Head off to Vauxhall tube station and then take a stroll down the Albert Embankment. The bright sunny sunshine of the Easter holiday has now clouded over to become a rather more clammy climactic condition with a slightly oppressive ambience that’s added to by the trio of low-flying helicopters that are circling above and emitting a dull thumping thud from their rotor-motor wingbeats. Presumably these hovering hawks are keeping an eye on the eco-protesters below who have been camped out in the capital for the past few days disrupting traffic and playing games of tag with our brave boys in blue. Fortunately I seem to be far enough away from the city centre to be unaffected by all these anarchistic entertainments and manage to arrive at my destination of the Newport Street Gallery sticky and disheveled from my perambulatory exertions but otherwise happily unhindered.
So, what has brought me to this quiet outpost of artistic revelation that is fortunately situated far from the madding crowds of the concerned climate activists and their entourage of constabulary overseers? Well, this time the establishment’s owner – that most famous of former artistic enfants terribles, Damien Hirst – has decided to shift from his more usual urge to display fruits from the Post-Modernistic movement, of which he himself was such a hugely successful proponent, and instead stage an exhibition of works by a pair of good, old-fashioned pre-millennial 20th century Modernists. And so, rather than another display of large extravagant sculptural assemblages and figurative colagistic pastiches in the manner of of Jeff Koons, Gavin Turk, Ashley Bickerton or Martin Eder – all of whom have been honoured by being given one-man shows over the past couple of years – the current show is more of an echo of the gallery’s inaugural exhibition that featured paintings by the British abstractionist John Hoyland. Evidently, Hirst’s personal tastes are not solely centered on an appreciation of the cerebral games-playing diversions of Conceptualistic conceits but also extend to embracing the potentially more visceral – or maybe that should that be retinal? – delights available from those traditionalist practitioners who favoured working with paint on canvas.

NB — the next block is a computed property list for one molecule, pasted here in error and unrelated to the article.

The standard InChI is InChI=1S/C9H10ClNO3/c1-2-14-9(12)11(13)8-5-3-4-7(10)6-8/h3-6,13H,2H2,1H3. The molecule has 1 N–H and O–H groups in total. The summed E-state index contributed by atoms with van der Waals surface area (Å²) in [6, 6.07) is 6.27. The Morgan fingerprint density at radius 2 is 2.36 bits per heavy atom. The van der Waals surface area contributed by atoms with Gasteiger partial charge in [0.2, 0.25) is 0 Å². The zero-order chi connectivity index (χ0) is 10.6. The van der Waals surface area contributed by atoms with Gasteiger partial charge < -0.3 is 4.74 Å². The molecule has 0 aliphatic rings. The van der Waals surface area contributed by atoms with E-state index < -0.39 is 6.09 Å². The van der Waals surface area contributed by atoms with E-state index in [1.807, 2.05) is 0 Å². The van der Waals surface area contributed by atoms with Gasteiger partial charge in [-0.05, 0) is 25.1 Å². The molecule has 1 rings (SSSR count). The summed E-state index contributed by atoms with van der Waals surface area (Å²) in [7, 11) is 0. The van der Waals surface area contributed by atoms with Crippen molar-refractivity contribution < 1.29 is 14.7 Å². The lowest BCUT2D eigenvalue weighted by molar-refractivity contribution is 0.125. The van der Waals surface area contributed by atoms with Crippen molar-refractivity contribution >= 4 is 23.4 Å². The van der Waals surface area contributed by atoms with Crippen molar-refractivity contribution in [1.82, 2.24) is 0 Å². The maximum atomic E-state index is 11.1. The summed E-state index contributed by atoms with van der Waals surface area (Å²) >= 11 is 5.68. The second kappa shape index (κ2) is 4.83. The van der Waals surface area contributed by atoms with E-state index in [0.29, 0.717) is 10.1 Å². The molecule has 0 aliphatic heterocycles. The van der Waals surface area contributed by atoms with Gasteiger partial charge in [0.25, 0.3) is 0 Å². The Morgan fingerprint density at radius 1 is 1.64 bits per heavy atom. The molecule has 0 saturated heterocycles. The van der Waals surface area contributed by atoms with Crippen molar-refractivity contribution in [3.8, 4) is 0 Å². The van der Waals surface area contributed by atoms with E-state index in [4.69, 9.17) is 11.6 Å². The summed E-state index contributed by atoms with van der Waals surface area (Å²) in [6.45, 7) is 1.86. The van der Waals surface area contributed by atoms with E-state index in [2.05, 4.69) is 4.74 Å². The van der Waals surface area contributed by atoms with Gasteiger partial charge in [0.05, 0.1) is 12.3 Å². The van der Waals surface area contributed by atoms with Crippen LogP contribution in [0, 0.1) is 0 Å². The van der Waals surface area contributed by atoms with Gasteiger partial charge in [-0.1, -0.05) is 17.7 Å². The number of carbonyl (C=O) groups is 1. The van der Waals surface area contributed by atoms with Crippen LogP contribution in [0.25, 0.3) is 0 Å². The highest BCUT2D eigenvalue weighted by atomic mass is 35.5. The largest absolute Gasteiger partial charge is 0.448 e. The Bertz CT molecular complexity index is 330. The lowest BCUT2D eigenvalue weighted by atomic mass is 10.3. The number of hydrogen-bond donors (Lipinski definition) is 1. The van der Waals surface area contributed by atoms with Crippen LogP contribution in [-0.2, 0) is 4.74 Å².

And so it is that on this occasion Hirst’s gleaming white Gallery walls have been hung with a collection of around fifty paintings split evenly between the abstractions of Alan Davie and the essentially more figurative imaginings of John Bellany. Now, these are both interesting artists but not perhaps a pair that would necessarily be thought of as a very obvious couple to be shown together. As already mentioned, their artistic experimentations were carried out in opposing stylistic extremes, with Davie playing around with all manner of non-figurative, decorational designs and Bellany (his junior by about twenty years) working within a framework of more clearly symbolistic and semi-Surrealistic narratives. One specific characteristic they did share, however, was the fact that both artists slowly, but very consistently, evolved their painterly styles over the course of their creative lifetimes. In very brief summary, both artists started out using a dark and gloomy palette of colours that then grew decidedly lighter and brighter. And, similarly, while there was also development with Davie’s compositional elements, with the various geometric blocks and biomorphic squiggles of colour separating out and becoming clearer and more distinct, Bellany’s subject matter also shifted from the early quite traditional form of figuration through a looser more caricatured set of renderings to a final phase in which his subjects seem to swirl around in their own much more mystical made-up world.
So, there are a lot of good individual works in the show here but…and this is a very big but for me…what is most striking about the exhibition as a whole is that Hirst has decided to mix and match works by the two artists together and then also, very deliberately, chosen not to show the paintings in any form of chronological order, preferring instead to jumble them all up randomly. Well, not exactly randomly. He does seem to have hung some together to try and maybe match patches of colour or similarities in certain shapes. So, for instance, some of the blue colour combinations and triangular geometries and that appear in Davie’s Diamond Romance (see above) appear to be echoed in Bellany’s Rose of Sharon (see below) which presumably explains why they’ve been placed together. But while I can sort of understand why someone else might buy a particular painting and then hang it in a specific room in their home because it matches the carpets or curtains, I’m just not convinced that this kind of interior decorator’s approach to curation is a very good way to put together a proper, grown-up exhibition.